Plant Transformation and Regeneration

In Arabidopsis, Agrobacterium strain GV3101 was used for transformation through the floral dip method (Clough and Bent, 1998). Hygromycin-resistant homozygous T2 plants were identified from progenies of primary transformants and selfed to produce the T3 homozygous lines.

Tomato transformation was done as described with some modification (Howe et al., 1996). For tomato transformation, S. lycopersicum cv CastlemartII and Micro-Tom were used for RNAi and overexpression experiments, respectively. Seeds were surface-sterilized by immersion for 2 min in 70% ethanol and 30 min in 35% commercial bleach solution (5.25% [w/v] sodium hypoclorite) plus 0.1% Tween 20. Treated seeds were then rinsed five to six times with sterile deionized-distilled water, and 12 seeds per Magenta box were placed on germination medium (GM) (4.3 g L−1 Murashige and Skoog [MS] salts, 30 g L−1 sucrose, 1 mL L−1 Nitsch and Nitsch's Vitamin mix, and 0.8% agar). Seedlings were grown at 25°C and 70% relative humidity for 10 d under fluorescent light (90 μmol m−2 s−1), 8 h dark and 16 h light. Cotyledon explants of 10- to 14-d-old seedlings were cut off, and one to four holes were made on the cotyledon pieces to increase Agrobacterium transformation efficiency. Cotyledon pieces were placed upside down in 90 × 15-mm Petri dishes containing preculture medium (PM = GM + 3 mg L−1 2,4-D) and incubated for 24 h at 25°C.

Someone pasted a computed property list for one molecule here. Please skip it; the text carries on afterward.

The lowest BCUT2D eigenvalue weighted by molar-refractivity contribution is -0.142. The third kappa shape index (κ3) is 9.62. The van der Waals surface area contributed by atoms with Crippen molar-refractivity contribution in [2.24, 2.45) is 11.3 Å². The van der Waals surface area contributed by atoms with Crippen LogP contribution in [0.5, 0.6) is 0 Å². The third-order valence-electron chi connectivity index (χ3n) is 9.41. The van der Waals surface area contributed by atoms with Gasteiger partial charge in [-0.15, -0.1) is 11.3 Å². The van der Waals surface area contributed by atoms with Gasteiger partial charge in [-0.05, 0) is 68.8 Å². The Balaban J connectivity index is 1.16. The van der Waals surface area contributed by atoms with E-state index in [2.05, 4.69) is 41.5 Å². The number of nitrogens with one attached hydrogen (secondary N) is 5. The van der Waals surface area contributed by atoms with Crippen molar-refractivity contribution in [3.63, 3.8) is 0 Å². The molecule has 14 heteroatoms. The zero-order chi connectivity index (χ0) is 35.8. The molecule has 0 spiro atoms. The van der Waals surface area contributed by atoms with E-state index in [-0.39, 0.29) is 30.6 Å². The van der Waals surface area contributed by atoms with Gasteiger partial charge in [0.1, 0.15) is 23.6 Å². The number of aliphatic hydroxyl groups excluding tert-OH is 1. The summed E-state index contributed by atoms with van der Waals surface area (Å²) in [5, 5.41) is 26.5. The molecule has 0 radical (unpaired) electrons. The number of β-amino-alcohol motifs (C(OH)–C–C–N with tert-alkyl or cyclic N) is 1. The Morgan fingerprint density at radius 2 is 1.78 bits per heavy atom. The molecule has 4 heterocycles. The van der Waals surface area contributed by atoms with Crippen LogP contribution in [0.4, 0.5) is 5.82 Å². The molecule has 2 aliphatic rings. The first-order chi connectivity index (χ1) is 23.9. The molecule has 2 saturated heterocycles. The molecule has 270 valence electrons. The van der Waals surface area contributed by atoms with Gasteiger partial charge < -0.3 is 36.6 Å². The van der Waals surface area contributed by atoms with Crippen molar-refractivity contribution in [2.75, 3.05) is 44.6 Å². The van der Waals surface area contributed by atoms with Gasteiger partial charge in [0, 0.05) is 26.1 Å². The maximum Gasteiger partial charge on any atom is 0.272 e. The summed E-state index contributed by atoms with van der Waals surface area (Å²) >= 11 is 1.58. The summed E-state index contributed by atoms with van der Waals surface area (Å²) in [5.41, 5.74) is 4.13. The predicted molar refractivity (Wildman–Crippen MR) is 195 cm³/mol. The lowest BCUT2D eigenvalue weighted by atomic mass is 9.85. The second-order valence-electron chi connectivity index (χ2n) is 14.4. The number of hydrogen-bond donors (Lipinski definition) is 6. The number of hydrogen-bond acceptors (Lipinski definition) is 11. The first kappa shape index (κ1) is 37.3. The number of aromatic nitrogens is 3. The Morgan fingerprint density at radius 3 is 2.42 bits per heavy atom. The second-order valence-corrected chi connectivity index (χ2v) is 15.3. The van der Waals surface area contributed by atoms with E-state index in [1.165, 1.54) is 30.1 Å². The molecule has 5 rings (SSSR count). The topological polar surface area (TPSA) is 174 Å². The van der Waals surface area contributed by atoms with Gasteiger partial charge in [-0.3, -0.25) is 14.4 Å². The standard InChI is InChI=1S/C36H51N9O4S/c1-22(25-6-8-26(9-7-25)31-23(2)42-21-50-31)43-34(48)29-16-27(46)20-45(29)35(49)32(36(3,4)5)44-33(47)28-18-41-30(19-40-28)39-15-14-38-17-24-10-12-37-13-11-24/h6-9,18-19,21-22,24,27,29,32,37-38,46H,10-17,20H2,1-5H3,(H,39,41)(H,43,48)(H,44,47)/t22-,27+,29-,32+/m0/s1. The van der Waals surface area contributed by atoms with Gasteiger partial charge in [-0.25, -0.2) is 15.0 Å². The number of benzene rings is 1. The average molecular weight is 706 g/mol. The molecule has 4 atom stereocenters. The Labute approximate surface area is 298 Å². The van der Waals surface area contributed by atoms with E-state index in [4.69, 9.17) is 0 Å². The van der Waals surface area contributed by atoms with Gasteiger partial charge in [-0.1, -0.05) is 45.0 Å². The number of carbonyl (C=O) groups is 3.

A single colony from Agrobacterium strain LBA4404 containing desired construct was grown in YEP media (10 g L−1 yeast extract, 10 g L−1 peptone, and 5 g L−1 NaCl) and 50 mL L−1 rifampicin with appropriate antibiotics (40 mg L−1 chloramphenicol) and 300 μM acetosyringone at 28°C to OD600 = 0.5 to 0.8. The culture was centrifuged at low speed for 5 min and diluted by liquid 2% MSO (4.3 g L−1 MS salts, 100 mg L−1 myo-inositol, 0.4 mg L−1 thiamine-HCl, and 20 g L−1 sucrose). Tomato cotyledon explants were removed from the PM plates and transferred to the bacterial suspension for 30 min and then placed on cocultivation culture medium (PM + 150 μM acetosyringone) for 2 d (24 h in dark, 24 h in light). After 2 d, the infected tissue was transferred to shoot induction and regeneration medium containing 2 mg L−1 zeatin with 300 mg L−1 timentin and 40 mg L−1 hygromycin or 50 mg L−1 kanamycin. Explants were subcultured into fresh medium containing 1 mg L−1 zeatin and 1 mg L−1 GA every 2 weeks. After 2 to 4 weeks, initial calli were transferred (with shoot primodia) into regeneration (GM) including desired antibiotics. The 2- to 4-cm-long excised shoots were transferred from calli to rooting media containing 2 mg L−1 indole butyric acid and desired antibiotics, and 10- to 15-cm plants were transferred to the greenhouse after 4 to 6 weeks.